The range of footfall patterns seen in walking amphibians, reptiles and mammals - including hippopotamus, horse and (inverted) sloth - are consistent with simple principles of mechanical work minimisation.
One of the fundamental objectives of studying animal locomotion is to understand how and why animals move the way that they do.
In a new paper out last week, the Structure and Motion Lab’s Dr Jim Usherwood and Dr Zoe Davies show that the walking gaits of quadrupeds fit closely with a model of work minimisation. Until now, the way animals move their limbs during walking has been considered to be determined by stability, while this new work suggests that actually animals may be minimising the mechanical work they have to use to get from A to B. When it came to data collection for the study, no fancy equipment was needed: the data was collected from freely available YouTube videos! While it took a little effort to persuade the editors (you can find this discussion published), it allowed the researchers to survey a wide range of species and provide the links so that anyone could check the primary data sources.
Walking gaits can be easily described using 2 numbers: duty factor and phase. Duty factor is the proportion of the stride that each foot is in contact with the ground. Phase describes the timing of the forefoot footfall following the hindfoot footfall on the same side. Despite a huge number of possible duty factor-phase combinations, animals use very few. The researchers studied a wide range of quadrupedal animals and discovered that animals fall into 3 very distinct groups when it comes to the walking gait they use.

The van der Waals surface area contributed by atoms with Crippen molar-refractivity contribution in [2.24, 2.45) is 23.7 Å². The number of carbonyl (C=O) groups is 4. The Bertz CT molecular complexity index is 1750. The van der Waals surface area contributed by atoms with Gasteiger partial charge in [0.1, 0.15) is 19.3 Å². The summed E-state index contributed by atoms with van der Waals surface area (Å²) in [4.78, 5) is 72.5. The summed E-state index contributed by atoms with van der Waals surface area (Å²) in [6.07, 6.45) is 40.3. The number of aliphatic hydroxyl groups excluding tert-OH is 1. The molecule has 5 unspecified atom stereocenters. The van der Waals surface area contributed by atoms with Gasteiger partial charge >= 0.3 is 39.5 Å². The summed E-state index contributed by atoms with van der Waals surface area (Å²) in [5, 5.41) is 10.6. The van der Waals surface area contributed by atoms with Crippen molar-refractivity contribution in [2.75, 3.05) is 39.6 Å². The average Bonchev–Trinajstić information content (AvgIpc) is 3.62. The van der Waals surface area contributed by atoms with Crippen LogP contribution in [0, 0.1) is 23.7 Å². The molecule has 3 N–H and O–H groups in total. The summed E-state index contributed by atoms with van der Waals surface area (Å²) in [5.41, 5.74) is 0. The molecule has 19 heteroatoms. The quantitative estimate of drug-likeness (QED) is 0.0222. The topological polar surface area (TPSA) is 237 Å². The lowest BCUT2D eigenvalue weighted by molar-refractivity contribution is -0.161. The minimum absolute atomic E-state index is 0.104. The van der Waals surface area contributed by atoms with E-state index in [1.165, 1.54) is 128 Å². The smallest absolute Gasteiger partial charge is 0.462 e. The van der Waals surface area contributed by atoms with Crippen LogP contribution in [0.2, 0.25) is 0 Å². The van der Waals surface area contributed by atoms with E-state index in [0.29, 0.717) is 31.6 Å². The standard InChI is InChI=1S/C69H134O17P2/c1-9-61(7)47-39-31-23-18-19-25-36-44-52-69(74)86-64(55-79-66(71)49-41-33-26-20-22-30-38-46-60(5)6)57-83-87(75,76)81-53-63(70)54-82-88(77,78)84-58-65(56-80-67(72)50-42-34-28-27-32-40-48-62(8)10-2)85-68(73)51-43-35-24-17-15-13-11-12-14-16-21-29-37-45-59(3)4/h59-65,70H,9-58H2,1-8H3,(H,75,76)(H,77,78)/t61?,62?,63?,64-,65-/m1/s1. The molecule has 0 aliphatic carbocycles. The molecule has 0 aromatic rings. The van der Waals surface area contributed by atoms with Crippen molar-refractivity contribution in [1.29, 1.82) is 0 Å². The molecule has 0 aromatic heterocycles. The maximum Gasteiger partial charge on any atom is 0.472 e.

Group 1 consisted of slow, cold-blooded and small animals (Hippos, crocodiles, mice…). These animals had high duty factors and a phase of around 40% - the limbs move in almost diagonal pairs with the forefoot of the diagonal pair hitting just before the hindfoot. Group 2 included all medium to large mammals (horses, big cats, bears, rhinos, giraffes…).
Group 2 animals had lower duty factors with a phase of around 25% - their footfalls are evenly spaced in time following a lateral sequence of back left – front left – back right – front right.
The third group were the primates. Primates had a similar duty factor to the Group 2 animals but used a diagonal sequence, 75% phase (back left – front right – back right – front left). When the researchers calculated mechanical work for all duty factor-phase combinations, they discovered that these distinct groups fell exactly where work was minimised.
This study adds to our understanding of what ‘matters’ to animals when they locomote, and it appears work matters a great deal.
The study was published on 14th of September 2017. To learn more, please read: Work minimization accounts for footfall phasing in slow quadrupedal gaits